Former Ledger-Enquirer artist’s works on display in Auburn

It was almost 50 years ago that an Auburn University student came to work in the art department of the Columbus Ledger-Enquirer.

“I worked there over two years,” said Raymond Waites, now a designer based in New York City.

“I had a summer job there and on the first day I came to work in the art department, I got a phone call that said my father had passed away,” Waites said. “I got back to Demopolis (Alabama, where he was born and reared). I had to hold off for a while, but my mother and sister both moved to Columbus.”

He said he did a lot of photo retouching, which is no longer done in newspapers.

“Mary Margaret Byrne was the (society) editor and she would bring these pictures to me and say, ‘Oh, Raymond, this is such a really cute girl. But this is such an unfortunate picture. Can you make her look better?’ I would touch up her hair, put eye make-up on her. Then Mary Margaret would bring another picture and say, ‘She’s really put on a lot of weight. Can’t you take off a little of it?’ So I gave her nice, thin legs. But then it was deadline. It got printed — this girl with a nice slim body and legs and big socks where I didn’t have time to get to. I never forgot that one.

“Those were the fun days.”

While working at the Ledger-Enquirer, he got involved in the Columbus Little Theatre, and was part of the group that helped saved the Springer Opera House from the wrecking ball.

“I acted, too,” Waites said. “If you go back into the history of your archives, in the society pages, you’ll find my picture in ‘The Boyfriend.’ “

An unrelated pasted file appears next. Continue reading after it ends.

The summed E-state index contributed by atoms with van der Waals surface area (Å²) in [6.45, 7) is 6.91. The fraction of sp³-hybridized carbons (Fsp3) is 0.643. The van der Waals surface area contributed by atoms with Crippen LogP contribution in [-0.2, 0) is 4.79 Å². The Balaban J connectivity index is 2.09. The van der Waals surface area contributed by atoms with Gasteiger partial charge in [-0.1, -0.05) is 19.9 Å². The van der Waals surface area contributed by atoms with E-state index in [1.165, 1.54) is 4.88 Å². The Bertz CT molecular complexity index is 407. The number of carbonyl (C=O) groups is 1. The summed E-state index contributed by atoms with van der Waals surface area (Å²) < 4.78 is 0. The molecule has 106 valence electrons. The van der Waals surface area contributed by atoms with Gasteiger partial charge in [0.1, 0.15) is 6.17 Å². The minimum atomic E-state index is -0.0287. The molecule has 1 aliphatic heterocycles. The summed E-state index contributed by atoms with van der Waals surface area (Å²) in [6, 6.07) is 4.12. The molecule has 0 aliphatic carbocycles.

Waites said the time he spent in Columbus was an important time for him.

“I actually grew up,” he said. “It was one of the best experiences in my life. I was so shy and so scared of people. After I went back to college after my stint there, I was much more outgoing.

“I got such hands-on experience in the art department that I just breezed through all my college classes. I knew so much about printing and the professional side of the industry.

“Looking back on it, if I hadn’t had those experiences, I wouldn’t have had the confidence to move to New York.”

He graduated from Auburn in 1964, and was accepted to Pratt Institute in New York, where he studied art.

When he gets to Auburn next week, Waites will meet with art students.

“I will give them an overview of my professional life,” he said. “I have been very fortunate to have been involved in many things. I want to convey that to the students.”

When he’s designing, Waites doesn’t use a computer.

“I still use a pencil and vellum,” he admits. “I’m one of the last dinosaurs. Every design I do, I actually sketch it.”

His latest collection is called “The Remix Revolution.”

“I pull from all levels of time lines,” Waites said. “Everything from Greco-Roman influences to French Louis XV to very contemporary shapes and ideas and fabrics. It has a real tension and conflict between the old and new.”

He said he wouldn’t do a whole room with his pieces, but use one as an accent piece.

Waites’ business partner, Michael Vedra handles the two-dimensional part of Raymond Waites Design Firm, while he takes care of Raymond Waites Couture.

“It’s the higher-end market,” Waites explained. “It’s one-of-a-kind unique furniture as art expression. I’m introducing a big collection with the ‘Remix Revolution’ idea. I’m doing some very contemporary, very edgy furniture.”